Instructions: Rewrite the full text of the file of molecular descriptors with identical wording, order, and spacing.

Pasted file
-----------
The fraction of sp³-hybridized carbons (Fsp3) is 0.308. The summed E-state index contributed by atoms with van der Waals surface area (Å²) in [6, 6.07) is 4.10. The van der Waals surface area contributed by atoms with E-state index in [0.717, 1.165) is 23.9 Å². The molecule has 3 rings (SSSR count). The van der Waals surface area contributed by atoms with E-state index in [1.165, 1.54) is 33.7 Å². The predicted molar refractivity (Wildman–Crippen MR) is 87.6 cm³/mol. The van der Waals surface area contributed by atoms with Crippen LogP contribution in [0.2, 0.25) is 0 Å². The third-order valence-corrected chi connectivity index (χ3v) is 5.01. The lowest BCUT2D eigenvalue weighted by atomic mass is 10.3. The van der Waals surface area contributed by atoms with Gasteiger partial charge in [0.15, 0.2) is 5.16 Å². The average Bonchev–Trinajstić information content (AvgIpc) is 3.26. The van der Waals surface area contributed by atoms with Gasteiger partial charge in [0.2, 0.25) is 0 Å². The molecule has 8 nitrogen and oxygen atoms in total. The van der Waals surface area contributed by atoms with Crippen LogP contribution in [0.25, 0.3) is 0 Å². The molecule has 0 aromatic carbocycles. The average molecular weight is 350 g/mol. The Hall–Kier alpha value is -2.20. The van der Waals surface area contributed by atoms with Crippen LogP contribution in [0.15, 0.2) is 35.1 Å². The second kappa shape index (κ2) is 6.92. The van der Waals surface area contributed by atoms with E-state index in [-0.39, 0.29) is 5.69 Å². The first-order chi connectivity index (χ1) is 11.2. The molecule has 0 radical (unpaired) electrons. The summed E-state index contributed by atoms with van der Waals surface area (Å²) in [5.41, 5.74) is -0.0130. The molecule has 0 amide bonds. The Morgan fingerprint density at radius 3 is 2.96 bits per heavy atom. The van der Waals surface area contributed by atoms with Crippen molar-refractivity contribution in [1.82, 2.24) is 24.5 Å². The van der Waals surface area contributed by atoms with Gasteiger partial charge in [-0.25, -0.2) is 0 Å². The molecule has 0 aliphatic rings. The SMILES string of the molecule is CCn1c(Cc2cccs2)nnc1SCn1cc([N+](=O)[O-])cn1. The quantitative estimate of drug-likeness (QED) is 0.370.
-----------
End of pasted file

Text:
The fraction of sp³-hybridized carbons (Fsp3) is 0.308. The summed E-state index contributed by atoms with van der Waals surface area (Å²) in [6, 6.07) is 4.10. The van der Waals surface area contributed by atoms with E-state index in [0.717, 1.165) is 23.9 Å². The molecule has 3 rings (SSSR count). The van der Waals surface area contributed by atoms with E-state index in [1.165, 1.54) is 33.7 Å². The predicted molar refractivity (Wildman–Crippen MR) is 87.6 cm³/mol. The van der Waals surface area contributed by atoms with Crippen LogP contribution in [0.2, 0.25) is 0 Å². The third-order valence-corrected chi connectivity index (χ3v) is 5.01. The lowest BCUT2D eigenvalue weighted by atomic mass is 10.3. The van der Waals surface area contributed by atoms with Gasteiger partial charge in [0.15, 0.2) is 5.16 Å². The average Bonchev–Trinajstić information content (AvgIpc) is 3.26. The van der Waals surface area contributed by atoms with Gasteiger partial charge in [0.2, 0.25) is 0 Å². The molecule has 8 nitrogen and oxygen atoms in total. The van der Waals surface area contributed by atoms with Crippen LogP contribution in [0.25, 0.3) is 0 Å². The molecule has 0 aromatic carbocycles. The average molecular weight is 350 g/mol. The Hall–Kier alpha value is -2.20. The van der Waals surface area contributed by atoms with Crippen LogP contribution in [0.15, 0.2) is 35.1 Å². The second kappa shape index (κ2) is 6.92. The van der Waals surface area contributed by atoms with E-state index in [-0.39, 0.29) is 5.69 Å². The first-order chi connectivity index (χ1) is 11.2. The molecule has 0 radical (unpaired) electrons. The summed E-state index contributed by atoms with van der Waals surface area (Å²) in [5.41, 5.74) is -0.0130. The molecule has 0 amide bonds. The Morgan fingerprint density at radius 3 is 2.96 bits per heavy atom. The van der Waals surface area contributed by atoms with Crippen molar-refractivity contribution in [1.82, 2.24) is 24.5 Å². The van der Waals surface area contributed by atoms with Gasteiger partial charge in [-0.25, -0.2) is 0 Å². The molecule has 0 aliphatic rings. The SMILES string of the molecule is CCn1c(Cc2cccs2)nnc1SCn1cc([N+](=O)[O-])cn1. The quantitative estimate of drug-likeness (QED) is 0.370.